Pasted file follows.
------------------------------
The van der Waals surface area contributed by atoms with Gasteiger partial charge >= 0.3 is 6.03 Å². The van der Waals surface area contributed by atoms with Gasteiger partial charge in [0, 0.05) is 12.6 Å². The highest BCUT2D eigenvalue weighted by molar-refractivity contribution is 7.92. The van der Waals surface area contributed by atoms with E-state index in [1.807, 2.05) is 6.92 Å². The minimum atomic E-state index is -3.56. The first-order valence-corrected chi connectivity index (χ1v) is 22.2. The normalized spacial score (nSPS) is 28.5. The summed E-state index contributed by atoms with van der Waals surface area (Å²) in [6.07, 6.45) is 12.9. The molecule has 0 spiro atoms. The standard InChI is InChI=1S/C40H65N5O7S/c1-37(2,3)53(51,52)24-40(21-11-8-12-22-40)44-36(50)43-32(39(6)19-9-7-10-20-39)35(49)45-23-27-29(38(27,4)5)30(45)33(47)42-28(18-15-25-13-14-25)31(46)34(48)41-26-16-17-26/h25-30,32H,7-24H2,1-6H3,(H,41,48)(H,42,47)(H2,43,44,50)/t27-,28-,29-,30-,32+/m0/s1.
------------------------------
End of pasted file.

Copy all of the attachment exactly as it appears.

The van der Waals surface area contributed by atoms with Gasteiger partial charge >= 0.3 is 6.03 Å². The van der Waals surface area contributed by atoms with Gasteiger partial charge in [0, 0.05) is 12.6 Å². The highest BCUT2D eigenvalue weighted by molar-refractivity contribution is 7.92. The van der Waals surface area contributed by atoms with E-state index in [1.807, 2.05) is 6.92 Å². The minimum atomic E-state index is -3.56. The first-order valence-corrected chi connectivity index (χ1v) is 22.2. The normalized spacial score (nSPS) is 28.5. The summed E-state index contributed by atoms with van der Waals surface area (Å²) in [6.07, 6.45) is 12.9. The molecule has 0 spiro atoms. The standard InChI is InChI=1S/C40H65N5O7S/c1-37(2,3)53(51,52)24-40(21-11-8-12-22-40)44-36(50)43-32(39(6)19-9-7-10-20-39)35(49)45-23-27-29(38(27,4)5)30(45)33(47)42-28(18-15-25-13-14-25)31(46)34(48)41-26-16-17-26/h25-30,32H,7-24H2,1-6H3,(H,41,48)(H,42,47)(H2,43,44,50)/t27-,28-,29-,30-,32+/m0/s1.